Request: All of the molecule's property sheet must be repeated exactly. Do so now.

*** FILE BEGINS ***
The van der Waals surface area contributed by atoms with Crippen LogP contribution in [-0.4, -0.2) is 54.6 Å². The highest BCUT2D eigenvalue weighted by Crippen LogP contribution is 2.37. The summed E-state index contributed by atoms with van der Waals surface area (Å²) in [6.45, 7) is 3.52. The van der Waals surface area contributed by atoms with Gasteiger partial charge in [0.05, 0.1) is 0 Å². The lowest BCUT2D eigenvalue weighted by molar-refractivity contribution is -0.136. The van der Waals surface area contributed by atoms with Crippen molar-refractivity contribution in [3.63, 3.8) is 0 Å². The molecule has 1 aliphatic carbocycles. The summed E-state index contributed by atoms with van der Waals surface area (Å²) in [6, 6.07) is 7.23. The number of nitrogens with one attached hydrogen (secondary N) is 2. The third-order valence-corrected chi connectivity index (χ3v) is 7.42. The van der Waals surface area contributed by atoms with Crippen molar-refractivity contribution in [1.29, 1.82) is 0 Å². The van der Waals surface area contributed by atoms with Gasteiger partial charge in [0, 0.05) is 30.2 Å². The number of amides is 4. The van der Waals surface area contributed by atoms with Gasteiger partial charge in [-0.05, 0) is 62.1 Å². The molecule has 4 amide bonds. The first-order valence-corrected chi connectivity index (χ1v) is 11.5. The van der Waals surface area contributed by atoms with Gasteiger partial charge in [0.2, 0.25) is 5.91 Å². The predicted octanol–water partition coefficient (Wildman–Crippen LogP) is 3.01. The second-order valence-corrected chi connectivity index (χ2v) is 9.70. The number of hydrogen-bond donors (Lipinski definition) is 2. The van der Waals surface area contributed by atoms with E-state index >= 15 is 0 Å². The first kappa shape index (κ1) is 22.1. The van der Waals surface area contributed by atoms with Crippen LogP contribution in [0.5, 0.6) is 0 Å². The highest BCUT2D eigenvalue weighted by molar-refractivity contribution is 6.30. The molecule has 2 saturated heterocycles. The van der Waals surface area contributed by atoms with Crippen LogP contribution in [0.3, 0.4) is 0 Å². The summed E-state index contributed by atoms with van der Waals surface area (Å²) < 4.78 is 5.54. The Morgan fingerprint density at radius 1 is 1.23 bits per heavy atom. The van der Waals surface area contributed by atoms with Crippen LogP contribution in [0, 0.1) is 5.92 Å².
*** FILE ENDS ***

The van der Waals surface area contributed by atoms with Crippen LogP contribution in [-0.4, -0.2) is 54.6 Å². The highest BCUT2D eigenvalue weighted by Crippen LogP contribution is 2.37. The summed E-state index contributed by atoms with van der Waals surface area (Å²) in [6.45, 7) is 3.52. The van der Waals surface area contributed by atoms with Gasteiger partial charge in [0.05, 0.1) is 0 Å². The lowest BCUT2D eigenvalue weighted by molar-refractivity contribution is -0.136. The van der Waals surface area contributed by atoms with Crippen molar-refractivity contribution in [3.63, 3.8) is 0 Å². The molecule has 1 aliphatic carbocycles. The summed E-state index contributed by atoms with van der Waals surface area (Å²) in [6, 6.07) is 7.23. The number of nitrogens with one attached hydrogen (secondary N) is 2. The third-order valence-corrected chi connectivity index (χ3v) is 7.42. The van der Waals surface area contributed by atoms with Crippen molar-refractivity contribution in [1.29, 1.82) is 0 Å². The van der Waals surface area contributed by atoms with Gasteiger partial charge in [0, 0.05) is 30.2 Å². The number of amides is 4. The van der Waals surface area contributed by atoms with Gasteiger partial charge in [-0.05, 0) is 62.1 Å². The molecule has 4 amide bonds. The first-order valence-corrected chi connectivity index (χ1v) is 11.5. The van der Waals surface area contributed by atoms with Gasteiger partial charge in [0.2, 0.25) is 5.91 Å². The predicted octanol–water partition coefficient (Wildman–Crippen LogP) is 3.01. The second-order valence-corrected chi connectivity index (χ2v) is 9.70. The number of hydrogen-bond donors (Lipinski definition) is 2. The van der Waals surface area contributed by atoms with E-state index >= 15 is 0 Å². The first kappa shape index (κ1) is 22.1. The van der Waals surface area contributed by atoms with Crippen LogP contribution in [0.5, 0.6) is 0 Å². The highest BCUT2D eigenvalue weighted by molar-refractivity contribution is 6.30. The molecule has 2 saturated heterocycles. The van der Waals surface area contributed by atoms with Crippen LogP contribution in [0.3, 0.4) is 0 Å². The summed E-state index contributed by atoms with van der Waals surface area (Å²) < 4.78 is 5.54. The Morgan fingerprint density at radius 1 is 1.23 bits per heavy atom. The van der Waals surface area contributed by atoms with Crippen LogP contribution in [0, 0.1) is 5.92 Å².